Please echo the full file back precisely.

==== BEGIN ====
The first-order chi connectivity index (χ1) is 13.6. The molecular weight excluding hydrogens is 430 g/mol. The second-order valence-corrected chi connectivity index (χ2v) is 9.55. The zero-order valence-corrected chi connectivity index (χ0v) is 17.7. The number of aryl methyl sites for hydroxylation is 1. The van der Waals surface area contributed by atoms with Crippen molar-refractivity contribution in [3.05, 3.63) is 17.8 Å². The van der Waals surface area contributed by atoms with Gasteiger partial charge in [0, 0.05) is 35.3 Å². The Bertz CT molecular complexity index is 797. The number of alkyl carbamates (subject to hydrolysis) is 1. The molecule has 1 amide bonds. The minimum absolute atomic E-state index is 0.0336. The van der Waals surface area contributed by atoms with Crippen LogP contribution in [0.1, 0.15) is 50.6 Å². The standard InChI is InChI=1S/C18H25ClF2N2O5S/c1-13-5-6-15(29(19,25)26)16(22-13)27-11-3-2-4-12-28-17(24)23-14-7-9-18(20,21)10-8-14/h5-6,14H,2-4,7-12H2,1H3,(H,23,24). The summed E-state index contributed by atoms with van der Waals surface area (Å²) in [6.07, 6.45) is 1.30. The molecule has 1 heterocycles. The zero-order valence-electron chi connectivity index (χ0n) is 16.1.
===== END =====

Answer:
The first-order chi connectivity index (χ1) is 13.6. The molecular weight excluding hydrogens is 430 g/mol. The second-order valence-corrected chi connectivity index (χ2v) is 9.55. The zero-order valence-corrected chi connectivity index (χ0v) is 17.7. The number of aryl methyl sites for hydroxylation is 1. The van der Waals surface area contributed by atoms with Crippen molar-refractivity contribution in [3.05, 3.63) is 17.8 Å². The van der Waals surface area contributed by atoms with Gasteiger partial charge in [0, 0.05) is 35.3 Å². The Bertz CT molecular complexity index is 797. The number of alkyl carbamates (subject to hydrolysis) is 1. The molecule has 1 amide bonds. The minimum absolute atomic E-state index is 0.0336. The van der Waals surface area contributed by atoms with Crippen LogP contribution in [0.1, 0.15) is 50.6 Å². The standard InChI is InChI=1S/C18H25ClF2N2O5S/c1-13-5-6-15(29(19,25)26)16(22-13)27-11-3-2-4-12-28-17(24)23-14-7-9-18(20,21)10-8-14/h5-6,14H,2-4,7-12H2,1H3,(H,23,24). The summed E-state index contributed by atoms with van der Waals surface area (Å²) in [6.07, 6.45) is 1.30. The molecule has 1 heterocycles. The zero-order valence-electron chi connectivity index (χ0n) is 16.1.